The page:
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Ping Ren, PhDAssociate Professor

Department of Pathology
Associate Director of Clinical Microbiology Laboratory
Phone: (409) 772-5109
Email: piren@utmb.edu

Ping Ren, PhD

Fungal infections are increasing, and with the expanding use of new and established antifungal agents, antifungal resistance has become an important clinical problem. One of my research interests is to develop and standardize antifungal drug combination testing methods using traditional microbroth dilution and probe-based methods, with an ultimate goal to introduce these assays to routine clinical laboratory testing with short turnaround time. The second focus area is special investigations on clinical diagnoses such as fungal identification from paraffin-embedded tissues and other non-cultivable, non-viable specimens; real-time PCR assays on primary fungal pathogens including Coccidioides immitis/posadasii, Histoplasma capsulatum,Blastomyces dermatitidis, and Cryptococcus gattii/neoformans. The third area of my research interests is diagnostic method development and evaluation on any new emergent infectious organisms and infectious diseases.
BA Nanjing Normal University, Nanjing, China Biology 1991
PhD Georgia State University, Atlanta, GA Environmental Microbiology 1996
Post-doctoral Yale University, School of Public Health, New Haven, CT Epidemiology and Public Health 2000
The scanning electron photomicrograph showing sexual forms of Cryptococcus gattii (Filobasidiella bacillispora) with hyphae, basidia, and basidiospores was featured on the cover of Eukaryotic Cell July 2006, Volume 5, Issue 7 ( P. Ren et. al credits enclosed) and was also selected as Wadsworth Center's featured image.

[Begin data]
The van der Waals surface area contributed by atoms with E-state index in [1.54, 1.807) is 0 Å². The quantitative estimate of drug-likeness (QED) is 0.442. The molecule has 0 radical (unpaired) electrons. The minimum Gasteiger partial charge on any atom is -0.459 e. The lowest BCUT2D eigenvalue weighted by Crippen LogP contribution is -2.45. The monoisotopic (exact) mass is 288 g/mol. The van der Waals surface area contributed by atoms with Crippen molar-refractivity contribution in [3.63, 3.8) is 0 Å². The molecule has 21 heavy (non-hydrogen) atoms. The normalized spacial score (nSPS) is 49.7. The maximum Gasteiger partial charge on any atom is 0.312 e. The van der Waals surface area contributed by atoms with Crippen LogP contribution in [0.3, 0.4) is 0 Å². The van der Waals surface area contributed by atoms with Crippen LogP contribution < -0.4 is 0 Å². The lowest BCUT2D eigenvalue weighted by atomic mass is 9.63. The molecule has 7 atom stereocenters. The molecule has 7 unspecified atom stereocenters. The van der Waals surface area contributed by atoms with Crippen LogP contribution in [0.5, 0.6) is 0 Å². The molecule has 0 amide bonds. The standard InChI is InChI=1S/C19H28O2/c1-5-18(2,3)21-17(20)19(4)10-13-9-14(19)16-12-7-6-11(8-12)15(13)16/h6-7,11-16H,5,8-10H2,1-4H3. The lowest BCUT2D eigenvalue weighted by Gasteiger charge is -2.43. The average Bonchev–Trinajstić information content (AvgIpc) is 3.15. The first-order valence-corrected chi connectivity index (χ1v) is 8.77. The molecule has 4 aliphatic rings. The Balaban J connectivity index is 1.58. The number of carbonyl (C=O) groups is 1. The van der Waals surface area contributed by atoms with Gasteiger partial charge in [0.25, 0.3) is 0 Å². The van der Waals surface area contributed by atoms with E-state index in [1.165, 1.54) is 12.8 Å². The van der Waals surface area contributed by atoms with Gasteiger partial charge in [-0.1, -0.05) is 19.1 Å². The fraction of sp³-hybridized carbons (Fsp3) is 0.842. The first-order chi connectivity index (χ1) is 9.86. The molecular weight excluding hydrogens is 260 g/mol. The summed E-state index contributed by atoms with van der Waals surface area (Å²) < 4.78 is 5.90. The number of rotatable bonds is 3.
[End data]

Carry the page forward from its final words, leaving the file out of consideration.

Professional Affiliations

1992 - Present American Society for Microbiology

Appointments

2015 - Present Associate Director Division of Clinical Microbiology Department of Pathology, University of Texas Medical Branch, Galveston, Texas
2011 - 2015 Faculty Master of Science in Laboratory Sciences Program, Wadsworth Center, New York State Department of Health, Albany, New York
2000 - 2015 Research Scientist Mycology Laboratory, Department of Infectious Diseases, Wadsworth Center, New York State Department of Health, Albany, New York
2000 - 2015 NYSDOH Proficiency Test Coordinator Wadsworth Center, New York State Department of Health, Albany, New York
2000 - 2007 Consultant Department of Epidemiology and Public Health, Yale University School of Public Health, New Haven, Connecticut
2000 Associate Research Scientist Department of Epidemiology and Public Health, Yale University School of Public Health, New Haven, Connecticut

Editorial Responsibilities

2017 - Present Reviewer on the Clinical and Laboratory Standards Institute (CLSI)   Subcommittee on Antifungal Susceptibility Testing

Selected Publications

Roman, J., Bagla, P., Ren, P., Blanton, L.S., Berman, M.A. 2016.
Malassezia pachydermatis fungemia in an adult with multibacillary leprosy. Med. Mycol. Case Rep.12: 1-3.

2. Ren, P., Luo, M., Lin, S., Ghannoum, M.A., Isham, N, Diekema, D., Pfaller, M.A., Messer, S., Lockhart, S.R., Iqbal, N., and Chaturvedi, V. Multilaboratory testing of two-antifungal drug combinations against Candida species and Aspergillus fumigatus: utility of 100% inhibition as an end-point . Antimicrob. Agents Chemother. 2015. 59: 1759-1766.

3. Zhang, T., Ren, P., Chaturvedi, V., and Chaturvedi, S. Development of an Agrobacterium-mediated transformation system for the cold-adapted fungi Pseudogymnoascus destructans and P. pannorum. Fungal Genet Biol. 2015. 81: 73-81.